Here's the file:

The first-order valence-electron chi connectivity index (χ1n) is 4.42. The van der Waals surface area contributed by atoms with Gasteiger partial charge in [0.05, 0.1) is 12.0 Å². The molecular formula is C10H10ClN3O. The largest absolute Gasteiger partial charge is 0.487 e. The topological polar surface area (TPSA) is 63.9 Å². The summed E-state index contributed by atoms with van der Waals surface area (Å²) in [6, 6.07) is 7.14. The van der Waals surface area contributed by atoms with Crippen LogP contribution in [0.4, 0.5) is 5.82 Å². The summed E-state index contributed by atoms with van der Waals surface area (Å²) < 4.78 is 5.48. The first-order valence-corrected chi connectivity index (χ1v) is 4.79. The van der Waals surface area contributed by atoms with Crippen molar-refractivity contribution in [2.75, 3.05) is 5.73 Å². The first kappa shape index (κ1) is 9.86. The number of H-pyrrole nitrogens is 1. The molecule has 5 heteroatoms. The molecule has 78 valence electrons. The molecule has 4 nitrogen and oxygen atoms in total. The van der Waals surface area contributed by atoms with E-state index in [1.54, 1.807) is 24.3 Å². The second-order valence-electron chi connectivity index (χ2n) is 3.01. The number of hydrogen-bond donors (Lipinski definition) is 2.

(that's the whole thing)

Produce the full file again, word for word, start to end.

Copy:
The first-order valence-electron chi connectivity index (χ1n) is 4.42. The van der Waals surface area contributed by atoms with Gasteiger partial charge in [0.05, 0.1) is 12.0 Å². The molecular formula is C10H10ClN3O. The largest absolute Gasteiger partial charge is 0.487 e. The topological polar surface area (TPSA) is 63.9 Å². The summed E-state index contributed by atoms with van der Waals surface area (Å²) in [6, 6.07) is 7.14. The van der Waals surface area contributed by atoms with Crippen LogP contribution in [0.4, 0.5) is 5.82 Å². The summed E-state index contributed by atoms with van der Waals surface area (Å²) < 4.78 is 5.48. The first-order valence-corrected chi connectivity index (χ1v) is 4.79. The van der Waals surface area contributed by atoms with Crippen molar-refractivity contribution in [2.75, 3.05) is 5.73 Å². The first kappa shape index (κ1) is 9.86. The number of H-pyrrole nitrogens is 1. The molecule has 5 heteroatoms. The molecule has 78 valence electrons. The molecule has 4 nitrogen and oxygen atoms in total. The van der Waals surface area contributed by atoms with E-state index in [1.54, 1.807) is 24.3 Å². The second-order valence-electron chi connectivity index (χ2n) is 3.01. The number of hydrogen-bond donors (Lipinski definition) is 2.